Thursday, December 13, 2007

Fancy shmancy

1. I bought a dress for the good-bye cocktail party (tomorrow night) yesterday. I bought it in an eccentric little shop with a sort of hippie aesthetic, and the owner had just gotten a tiny, tiny puppy. He was black and white and fat and smelled like a puppy and had razor-sharp teeth. I wanted to buy him, too, but I didn't. But I did play with him for a while. Today I cut out the underskirt of the dress to make straps...and it actually doesn't look bad.

2. I went to the pay-to-get-in part of the Alhambra for the first time today, after three and a half months of being in this city. I went alone, because everyone else had finals today, and it was not as exciting as I had hoped. It was sure pretty, but I could only remain engaged by making up stories in my head about the people who lived there a thousand years ago. It probably would have been more interesting with a guide. Also, my camera ran out of batteries the instant I got there, so I have no pictures. Fortunately, a million other people have taken way better pictures than I could. I'll try to put some of those up on my Picasa site soon.

3. I can't believe that tomorrow is my last full day in Granada. It's been a surprisingly comfortable experience, as well as new and exciting. I don't think I'll miss it too terribly, but I hope I come back some day.


Monday, December 10, 2007

I told a lot of lies today

I haven't really had any adventures recently, but I thought I'd write anyway (I'm procrastinating). I had my Arabic final this morning, which I think went reasonably well, but I told a lot of lies. Since our vocabulary is so limited, I had to describe the activities of me and my family in terribly, terribly inaccurate words. So my fictional dad works in a bank, and my mom is a first grade teacher. Sorry Jesse, you became Jessica because I didn't know how to pluralize the word "brother". Haha. Perhaps even more ridiculously, my fictional self studies African political science (???).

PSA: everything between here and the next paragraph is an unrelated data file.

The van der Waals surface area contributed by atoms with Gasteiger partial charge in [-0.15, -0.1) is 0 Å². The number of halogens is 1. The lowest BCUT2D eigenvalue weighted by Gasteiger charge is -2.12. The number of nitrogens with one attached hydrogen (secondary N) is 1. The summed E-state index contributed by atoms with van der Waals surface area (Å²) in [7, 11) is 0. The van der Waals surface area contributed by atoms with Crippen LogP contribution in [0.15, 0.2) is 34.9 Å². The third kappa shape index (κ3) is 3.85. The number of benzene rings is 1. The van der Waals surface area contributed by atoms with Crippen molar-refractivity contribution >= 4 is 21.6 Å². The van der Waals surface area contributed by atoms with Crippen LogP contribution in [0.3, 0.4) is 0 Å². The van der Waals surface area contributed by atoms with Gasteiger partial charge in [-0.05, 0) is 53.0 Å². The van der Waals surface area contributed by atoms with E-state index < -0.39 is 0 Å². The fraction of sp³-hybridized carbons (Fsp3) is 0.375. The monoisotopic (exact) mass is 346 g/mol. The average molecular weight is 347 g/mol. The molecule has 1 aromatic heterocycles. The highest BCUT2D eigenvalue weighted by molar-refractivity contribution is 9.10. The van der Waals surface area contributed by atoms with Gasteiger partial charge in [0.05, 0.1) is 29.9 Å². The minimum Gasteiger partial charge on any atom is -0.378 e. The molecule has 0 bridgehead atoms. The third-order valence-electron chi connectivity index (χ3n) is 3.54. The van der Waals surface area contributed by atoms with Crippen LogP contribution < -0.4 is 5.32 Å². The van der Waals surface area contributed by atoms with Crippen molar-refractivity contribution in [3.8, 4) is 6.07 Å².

I was just reading in the NY Times a little bit about Barack Obama, and I got all optimistic and excited, which is probably a little silly. But he actually said our American "exceptionalism" shouldn't be based on military might or economic dominance! He said it! Maybe I haven't really been paying attention at all, but hey, that's just refreshing.

Right. I really have to go write this paper now. I now have less than a week in Spain. :(


Friday, December 7, 2007

Raptors are cool

Hey! I got a new charger in the mail today! I wanted to write about last weekend but I didn't have time. On Friday Callie and I went to the science center, which is directly adjacent to our house. There was a terrifyingly realistic moving raptor (dinosaur), a whole bunch of little activities to demonstrate physical phenomena, a butterfly house and, best of all, a raptor (bird) show! The men doing the bird show told us to stay still and had a hawk fly among us, to show how this particular species was agile in the forest. It was so cool to have it right in front of your face--Callie even got smacked by a wing! I'd like to go back there; we didn't even see the main exhibit, which is about poisonous reptiles, amphibians and insects (pretty sweet, right?).

On Saturday we took a bus out to the Alpujarras (mountain region near the sea) and stayed overnight at a sustainable farm. This Swiss-German family moved to this farm about six years ago. They grow olives for sale and a bunch of vegetables and fruits for their own consumption. They have never been on the electric grid and get all their power from sun and wind. They are tapped into a irrigation network that is more than a thousand years old (left over from the time of the Moors), and they produce one trash bag every month. Everything else is recycled. They are these nice hippie-types with these blond, blond children (two girls and a boy) who are so self-sufficient and responsible. It blew my mind, honestly. I have rarely felt so at peace in a place. There was no hum of power lines, no distant roar of cars, no light pollution, and it was warm as September in the Northwest. Their neighbor came over and taught us how to weave this native grass into baskets (legit baskets!), we collected acorns and shelled them and ground them and made them into pancakes, and I was totally uplifted by the evident possibility of living simply. They do it so happily, and I was happy there, too.

I've now had my last class, and finals start on Monday. I leave Spain in nine days. So soon!